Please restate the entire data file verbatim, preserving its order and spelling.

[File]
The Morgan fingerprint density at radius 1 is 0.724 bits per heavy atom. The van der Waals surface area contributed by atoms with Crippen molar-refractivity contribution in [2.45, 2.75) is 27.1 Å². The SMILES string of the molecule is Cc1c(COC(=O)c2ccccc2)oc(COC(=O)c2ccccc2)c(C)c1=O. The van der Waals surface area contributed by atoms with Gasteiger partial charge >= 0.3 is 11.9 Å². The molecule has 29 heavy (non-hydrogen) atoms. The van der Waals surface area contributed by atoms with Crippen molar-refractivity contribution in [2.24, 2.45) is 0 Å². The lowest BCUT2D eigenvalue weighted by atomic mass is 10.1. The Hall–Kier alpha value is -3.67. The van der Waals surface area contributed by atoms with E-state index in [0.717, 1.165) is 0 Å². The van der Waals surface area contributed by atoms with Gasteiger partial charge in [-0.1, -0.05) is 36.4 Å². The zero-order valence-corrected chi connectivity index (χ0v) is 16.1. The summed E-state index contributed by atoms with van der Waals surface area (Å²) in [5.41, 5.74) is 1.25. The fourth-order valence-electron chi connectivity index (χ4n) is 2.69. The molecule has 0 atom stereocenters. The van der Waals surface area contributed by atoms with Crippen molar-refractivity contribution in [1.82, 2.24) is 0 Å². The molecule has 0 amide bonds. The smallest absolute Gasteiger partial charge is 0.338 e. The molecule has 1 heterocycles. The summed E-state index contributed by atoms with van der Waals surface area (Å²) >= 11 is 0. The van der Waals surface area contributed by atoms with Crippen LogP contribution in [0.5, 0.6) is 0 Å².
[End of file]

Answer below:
The Morgan fingerprint density at radius 1 is 0.724 bits per heavy atom. The van der Waals surface area contributed by atoms with Crippen molar-refractivity contribution in [2.45, 2.75) is 27.1 Å². The SMILES string of the molecule is Cc1c(COC(=O)c2ccccc2)oc(COC(=O)c2ccccc2)c(C)c1=O. The van der Waals surface area contributed by atoms with Gasteiger partial charge >= 0.3 is 11.9 Å². The molecule has 29 heavy (non-hydrogen) atoms. The van der Waals surface area contributed by atoms with Crippen molar-refractivity contribution in [2.24, 2.45) is 0 Å². The lowest BCUT2D eigenvalue weighted by atomic mass is 10.1. The Hall–Kier alpha value is -3.67. The van der Waals surface area contributed by atoms with E-state index in [0.717, 1.165) is 0 Å². The van der Waals surface area contributed by atoms with Gasteiger partial charge in [-0.1, -0.05) is 36.4 Å². The zero-order valence-corrected chi connectivity index (χ0v) is 16.1. The summed E-state index contributed by atoms with van der Waals surface area (Å²) in [5.41, 5.74) is 1.25. The fourth-order valence-electron chi connectivity index (χ4n) is 2.69. The molecule has 0 atom stereocenters. The van der Waals surface area contributed by atoms with Crippen molar-refractivity contribution in [1.82, 2.24) is 0 Å². The molecule has 0 amide bonds. The smallest absolute Gasteiger partial charge is 0.338 e. The molecule has 1 heterocycles. The summed E-state index contributed by atoms with van der Waals surface area (Å²) >= 11 is 0. The van der Waals surface area contributed by atoms with Crippen LogP contribution in [0.5, 0.6) is 0 Å².